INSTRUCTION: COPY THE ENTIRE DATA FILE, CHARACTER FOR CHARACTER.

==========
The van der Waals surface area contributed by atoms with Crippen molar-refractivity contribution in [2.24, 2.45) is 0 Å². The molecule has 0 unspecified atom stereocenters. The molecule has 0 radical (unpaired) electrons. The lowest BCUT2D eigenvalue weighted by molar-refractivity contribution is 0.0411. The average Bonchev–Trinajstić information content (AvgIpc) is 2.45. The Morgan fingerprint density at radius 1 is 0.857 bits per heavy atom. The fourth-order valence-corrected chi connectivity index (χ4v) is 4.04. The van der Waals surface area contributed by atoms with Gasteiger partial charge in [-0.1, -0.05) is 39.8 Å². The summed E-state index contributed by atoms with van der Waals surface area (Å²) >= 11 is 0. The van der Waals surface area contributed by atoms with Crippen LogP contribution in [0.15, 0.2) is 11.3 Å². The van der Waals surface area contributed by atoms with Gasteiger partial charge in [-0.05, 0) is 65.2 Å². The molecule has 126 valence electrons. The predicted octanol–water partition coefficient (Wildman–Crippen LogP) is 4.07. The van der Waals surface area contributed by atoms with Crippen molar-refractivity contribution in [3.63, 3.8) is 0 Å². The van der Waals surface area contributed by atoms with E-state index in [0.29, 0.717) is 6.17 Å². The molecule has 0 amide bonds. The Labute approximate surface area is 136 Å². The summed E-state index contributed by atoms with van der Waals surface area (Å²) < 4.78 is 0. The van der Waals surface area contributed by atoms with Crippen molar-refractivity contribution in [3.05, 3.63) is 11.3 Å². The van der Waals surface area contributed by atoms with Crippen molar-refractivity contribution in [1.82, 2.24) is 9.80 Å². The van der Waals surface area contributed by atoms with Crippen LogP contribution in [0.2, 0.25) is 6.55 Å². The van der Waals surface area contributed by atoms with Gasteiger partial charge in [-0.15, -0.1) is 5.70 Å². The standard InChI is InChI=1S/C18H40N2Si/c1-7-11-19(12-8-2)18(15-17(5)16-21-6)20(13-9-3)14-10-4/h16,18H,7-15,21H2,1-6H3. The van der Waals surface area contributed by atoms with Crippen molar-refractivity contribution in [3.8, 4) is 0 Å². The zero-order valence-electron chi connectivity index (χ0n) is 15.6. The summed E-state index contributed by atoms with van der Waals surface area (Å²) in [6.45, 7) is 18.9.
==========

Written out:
The van der Waals surface area contributed by atoms with Crippen molar-refractivity contribution in [2.24, 2.45) is 0 Å². The molecule has 0 unspecified atom stereocenters. The molecule has 0 radical (unpaired) electrons. The lowest BCUT2D eigenvalue weighted by molar-refractivity contribution is 0.0411. The average Bonchev–Trinajstić information content (AvgIpc) is 2.45. The Morgan fingerprint density at radius 1 is 0.857 bits per heavy atom. The fourth-order valence-corrected chi connectivity index (χ4v) is 4.04. The van der Waals surface area contributed by atoms with Gasteiger partial charge in [-0.1, -0.05) is 39.8 Å². The summed E-state index contributed by atoms with van der Waals surface area (Å²) >= 11 is 0. The van der Waals surface area contributed by atoms with Crippen LogP contribution in [0.15, 0.2) is 11.3 Å². The van der Waals surface area contributed by atoms with Gasteiger partial charge in [-0.05, 0) is 65.2 Å². The molecule has 126 valence electrons. The predicted octanol–water partition coefficient (Wildman–Crippen LogP) is 4.07. The van der Waals surface area contributed by atoms with Crippen molar-refractivity contribution in [3.63, 3.8) is 0 Å². The van der Waals surface area contributed by atoms with E-state index in [0.29, 0.717) is 6.17 Å². The molecule has 0 amide bonds. The Labute approximate surface area is 136 Å². The summed E-state index contributed by atoms with van der Waals surface area (Å²) < 4.78 is 0. The van der Waals surface area contributed by atoms with Crippen molar-refractivity contribution in [3.05, 3.63) is 11.3 Å². The van der Waals surface area contributed by atoms with Crippen molar-refractivity contribution in [1.82, 2.24) is 9.80 Å². The van der Waals surface area contributed by atoms with Crippen LogP contribution in [0.2, 0.25) is 6.55 Å². The van der Waals surface area contributed by atoms with Gasteiger partial charge in [-0.15, -0.1) is 5.70 Å². The standard InChI is InChI=1S/C18H40N2Si/c1-7-11-19(12-8-2)18(15-17(5)16-21-6)20(13-9-3)14-10-4/h16,18H,7-15,21H2,1-6H3. The van der Waals surface area contributed by atoms with Crippen molar-refractivity contribution in [3.8, 4) is 0 Å². The zero-order valence-electron chi connectivity index (χ0n) is 15.6. The summed E-state index contributed by atoms with van der Waals surface area (Å²) in [6.45, 7) is 18.9.